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Chimney Fire


nina
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Restating what has been said many times before, but probably worth repeating.

 

If you do get one of those flue brushes and work it up and down the flue from outside, you may well dislodge loads of crud down into the stove, which can then fall on top of any combination of ledge, diverter or back-boiler, rather than falling right down into the grate or ash-pan.

 

It is very important that you don't create a blockage somewhere at the "back top" of your stove, which is just as detrimental, or perhaps even more so to it burning properly.

 

Often these "important little places" are quite hard to reach and keep clear of debris, but you do need to check regularly.

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I think it's a good idea. I'm going to have a look at ours and think about doing the same. Why wouldn't you? It makes good sense. I'm glad I posted this topic now. Think it might have given others some timely tips.

 

There are a few tips on this page BSS solid fuel stove advice

 

HiH

 

Regards

Rob

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All good stuff, I use a chain to clean out the Rayburn and the Squirrel once a month. I'd second Alan's advice to check where the soot and crud has gone though. When I bought Surprise, not only was the flue completely detached from the stove collar but the back boiler baffle was totally sooted up with only a 2'' hole with which to vent into the cabin. She'd passed her BSC only 2 days before .....

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Restating what has been said many times before, but probably worth repeating.

 

If you do get one of those flue brushes and work it up and down the flue from outside, you may well dislodge loads of crud down into the stove, which can then fall on top of any combination of ledge, diverter or back-boiler, rather than falling right down into the grate or ash-pan.

 

It is very important that you don't create a blockage somewhere at the "back top" of your stove, which is just as detrimental, or perhaps even more so to it burning properly.

 

Often these "important little places" are quite hard to reach and keep clear of debris, but you do need to check regularly.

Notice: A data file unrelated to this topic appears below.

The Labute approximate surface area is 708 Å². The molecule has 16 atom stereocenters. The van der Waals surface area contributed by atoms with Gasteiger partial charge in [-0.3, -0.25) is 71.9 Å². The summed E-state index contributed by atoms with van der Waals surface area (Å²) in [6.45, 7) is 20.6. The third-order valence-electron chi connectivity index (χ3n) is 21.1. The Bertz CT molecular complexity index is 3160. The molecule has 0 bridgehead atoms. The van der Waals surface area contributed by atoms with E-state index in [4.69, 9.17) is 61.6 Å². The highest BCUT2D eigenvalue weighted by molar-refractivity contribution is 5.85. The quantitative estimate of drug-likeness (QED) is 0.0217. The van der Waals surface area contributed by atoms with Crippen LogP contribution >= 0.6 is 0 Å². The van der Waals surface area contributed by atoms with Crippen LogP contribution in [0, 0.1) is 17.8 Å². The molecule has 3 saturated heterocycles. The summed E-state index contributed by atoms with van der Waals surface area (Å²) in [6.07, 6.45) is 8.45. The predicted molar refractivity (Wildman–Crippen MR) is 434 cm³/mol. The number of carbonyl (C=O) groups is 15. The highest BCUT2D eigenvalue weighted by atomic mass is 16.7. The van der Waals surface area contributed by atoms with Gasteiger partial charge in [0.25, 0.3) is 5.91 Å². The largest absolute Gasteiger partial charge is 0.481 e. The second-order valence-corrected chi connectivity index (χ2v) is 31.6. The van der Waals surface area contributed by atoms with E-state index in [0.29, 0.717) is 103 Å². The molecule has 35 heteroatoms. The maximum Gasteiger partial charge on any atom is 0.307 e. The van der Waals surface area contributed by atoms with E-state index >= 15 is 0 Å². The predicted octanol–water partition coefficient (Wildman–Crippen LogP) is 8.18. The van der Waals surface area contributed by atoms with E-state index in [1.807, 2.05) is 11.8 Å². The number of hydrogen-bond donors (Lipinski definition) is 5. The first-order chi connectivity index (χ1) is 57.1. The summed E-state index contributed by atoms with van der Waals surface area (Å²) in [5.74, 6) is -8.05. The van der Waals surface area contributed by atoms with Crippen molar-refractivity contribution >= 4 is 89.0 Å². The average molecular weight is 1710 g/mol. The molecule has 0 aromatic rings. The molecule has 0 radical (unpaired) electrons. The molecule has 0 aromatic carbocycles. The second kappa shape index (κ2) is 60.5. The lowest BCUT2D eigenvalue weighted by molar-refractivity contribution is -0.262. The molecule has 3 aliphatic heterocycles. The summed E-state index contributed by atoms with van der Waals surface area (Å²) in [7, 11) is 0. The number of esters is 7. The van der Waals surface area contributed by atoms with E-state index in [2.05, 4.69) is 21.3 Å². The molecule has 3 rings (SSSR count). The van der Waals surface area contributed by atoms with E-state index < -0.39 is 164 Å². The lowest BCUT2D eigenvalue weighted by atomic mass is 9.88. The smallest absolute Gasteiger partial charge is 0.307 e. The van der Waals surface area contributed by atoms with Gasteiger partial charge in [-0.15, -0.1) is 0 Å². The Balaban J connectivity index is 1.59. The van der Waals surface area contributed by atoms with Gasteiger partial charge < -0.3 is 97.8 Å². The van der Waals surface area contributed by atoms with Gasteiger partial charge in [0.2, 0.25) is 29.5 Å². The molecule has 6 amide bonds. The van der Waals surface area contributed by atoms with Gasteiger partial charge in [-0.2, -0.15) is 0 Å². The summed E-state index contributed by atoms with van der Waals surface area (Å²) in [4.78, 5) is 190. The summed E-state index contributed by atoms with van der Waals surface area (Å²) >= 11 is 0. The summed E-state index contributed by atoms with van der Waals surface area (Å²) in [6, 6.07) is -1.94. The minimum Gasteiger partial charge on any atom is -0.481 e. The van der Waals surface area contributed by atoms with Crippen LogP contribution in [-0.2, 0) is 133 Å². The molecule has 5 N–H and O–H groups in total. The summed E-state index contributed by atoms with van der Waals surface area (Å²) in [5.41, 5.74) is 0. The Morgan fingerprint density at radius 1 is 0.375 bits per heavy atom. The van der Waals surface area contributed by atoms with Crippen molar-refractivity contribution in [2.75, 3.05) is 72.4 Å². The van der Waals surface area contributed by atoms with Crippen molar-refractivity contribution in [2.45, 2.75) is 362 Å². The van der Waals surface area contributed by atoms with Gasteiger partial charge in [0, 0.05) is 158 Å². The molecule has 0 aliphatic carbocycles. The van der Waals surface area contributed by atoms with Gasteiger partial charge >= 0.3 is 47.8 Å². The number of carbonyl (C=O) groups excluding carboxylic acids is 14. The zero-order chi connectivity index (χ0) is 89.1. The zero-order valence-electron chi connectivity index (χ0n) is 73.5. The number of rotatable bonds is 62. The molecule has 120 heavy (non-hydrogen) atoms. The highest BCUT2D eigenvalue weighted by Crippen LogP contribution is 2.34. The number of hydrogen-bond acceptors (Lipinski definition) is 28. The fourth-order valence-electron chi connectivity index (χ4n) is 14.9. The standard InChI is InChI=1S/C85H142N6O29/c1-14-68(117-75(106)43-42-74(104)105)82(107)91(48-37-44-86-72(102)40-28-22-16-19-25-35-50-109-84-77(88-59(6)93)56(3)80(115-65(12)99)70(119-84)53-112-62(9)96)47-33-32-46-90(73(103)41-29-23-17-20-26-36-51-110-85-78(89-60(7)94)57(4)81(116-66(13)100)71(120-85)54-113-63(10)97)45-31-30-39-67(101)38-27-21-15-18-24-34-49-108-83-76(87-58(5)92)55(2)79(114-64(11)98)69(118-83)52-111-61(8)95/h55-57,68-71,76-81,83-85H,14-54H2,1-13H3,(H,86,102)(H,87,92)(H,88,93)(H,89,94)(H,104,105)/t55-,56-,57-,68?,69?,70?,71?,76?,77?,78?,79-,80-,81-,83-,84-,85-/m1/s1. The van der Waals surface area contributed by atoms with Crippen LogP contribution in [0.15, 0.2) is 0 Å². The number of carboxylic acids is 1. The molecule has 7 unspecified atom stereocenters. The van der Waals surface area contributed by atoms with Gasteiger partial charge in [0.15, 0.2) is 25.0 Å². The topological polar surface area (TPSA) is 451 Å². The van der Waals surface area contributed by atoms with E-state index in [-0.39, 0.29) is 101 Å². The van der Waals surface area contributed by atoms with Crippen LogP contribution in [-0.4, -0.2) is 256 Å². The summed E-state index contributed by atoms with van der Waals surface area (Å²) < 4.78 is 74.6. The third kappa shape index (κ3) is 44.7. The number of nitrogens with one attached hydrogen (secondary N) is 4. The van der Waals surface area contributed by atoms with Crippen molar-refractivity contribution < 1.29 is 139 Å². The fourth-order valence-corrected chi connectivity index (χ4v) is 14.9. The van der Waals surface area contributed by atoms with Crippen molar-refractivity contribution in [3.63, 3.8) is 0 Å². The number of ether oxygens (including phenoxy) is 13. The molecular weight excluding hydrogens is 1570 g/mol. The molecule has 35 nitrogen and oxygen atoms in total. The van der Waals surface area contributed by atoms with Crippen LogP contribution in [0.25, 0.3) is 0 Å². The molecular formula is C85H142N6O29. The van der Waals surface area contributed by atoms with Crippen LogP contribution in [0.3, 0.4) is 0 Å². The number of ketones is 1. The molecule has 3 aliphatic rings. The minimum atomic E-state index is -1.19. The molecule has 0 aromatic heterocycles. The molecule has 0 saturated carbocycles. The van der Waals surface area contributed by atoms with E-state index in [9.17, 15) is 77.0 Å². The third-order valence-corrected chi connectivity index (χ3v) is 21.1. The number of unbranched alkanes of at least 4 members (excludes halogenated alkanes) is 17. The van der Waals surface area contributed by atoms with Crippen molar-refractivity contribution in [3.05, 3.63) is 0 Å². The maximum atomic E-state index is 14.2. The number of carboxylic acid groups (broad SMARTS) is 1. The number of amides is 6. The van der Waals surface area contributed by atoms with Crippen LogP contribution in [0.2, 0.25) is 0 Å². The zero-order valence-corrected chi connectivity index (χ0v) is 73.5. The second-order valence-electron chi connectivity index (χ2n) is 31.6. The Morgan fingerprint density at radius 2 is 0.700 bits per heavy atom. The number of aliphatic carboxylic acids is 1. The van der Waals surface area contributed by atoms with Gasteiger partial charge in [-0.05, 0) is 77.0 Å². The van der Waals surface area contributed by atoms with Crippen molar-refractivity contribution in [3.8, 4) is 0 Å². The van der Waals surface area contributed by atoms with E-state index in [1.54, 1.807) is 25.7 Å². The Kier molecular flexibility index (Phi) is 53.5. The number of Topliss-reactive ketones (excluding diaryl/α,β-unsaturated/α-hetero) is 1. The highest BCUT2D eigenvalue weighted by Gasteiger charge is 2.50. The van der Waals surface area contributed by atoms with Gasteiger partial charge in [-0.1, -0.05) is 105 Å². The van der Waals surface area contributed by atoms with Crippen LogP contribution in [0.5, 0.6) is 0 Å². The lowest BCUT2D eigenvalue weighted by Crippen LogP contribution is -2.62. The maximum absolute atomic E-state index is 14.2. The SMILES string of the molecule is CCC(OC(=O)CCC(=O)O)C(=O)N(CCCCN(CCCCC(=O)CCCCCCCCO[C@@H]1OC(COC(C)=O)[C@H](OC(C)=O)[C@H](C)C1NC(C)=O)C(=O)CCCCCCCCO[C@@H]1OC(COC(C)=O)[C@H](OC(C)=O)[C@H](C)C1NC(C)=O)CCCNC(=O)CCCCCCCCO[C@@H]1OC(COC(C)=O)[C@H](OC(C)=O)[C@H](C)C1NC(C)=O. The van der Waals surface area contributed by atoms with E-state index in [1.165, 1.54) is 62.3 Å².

Thats what i am worried about. My Squirel stove has one of these ledges and i cant seem to move it.

 

Anyone know how this is done? I should really clean my chimney but dont want a big build up of soot and dust above the ledge as Alan has said.

 

Regards

 

All good stuff, I use a chain to clean out the Rayburn and the Squirrel once a month. I'd second Alan's advice to check where the soot and crud has gone though. When I bought Surprise, not only was the flue completely detached from the stove collar but the back boiler baffle was totally sooted up with only a 2'' hole with which to vent into the cabin. She'd passed her BSC only 2 days before .....

 

How do i move the Squirrel 'ledge' for cleaning, mine seems to be stuck

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Thats what i am worried about. My Squirel stove has one of these ledges and i cant seem to move it.

 

Anyone know how this is done? I should really clean my chimney but dont want a big build up of soot and dust above the ledge as Alan has said.

 

Regards

 

 

 

How do i move the Squirrel 'ledge' for cleaning, mine seems to be stuck

 

I couldn't remove the back boiler on Surprise, so just slapped on a pair of rubber gloves and scooped it all out, by twisting my arm over and round, I removed the soot hrough a combination of pulling it out and letting it drop into the ashpan. Then rebrushed the chimney and scooped some more. It took about twenty minutes in total. It was a filthy job but well worth doing - after that a re-brush every month seemed to do the job.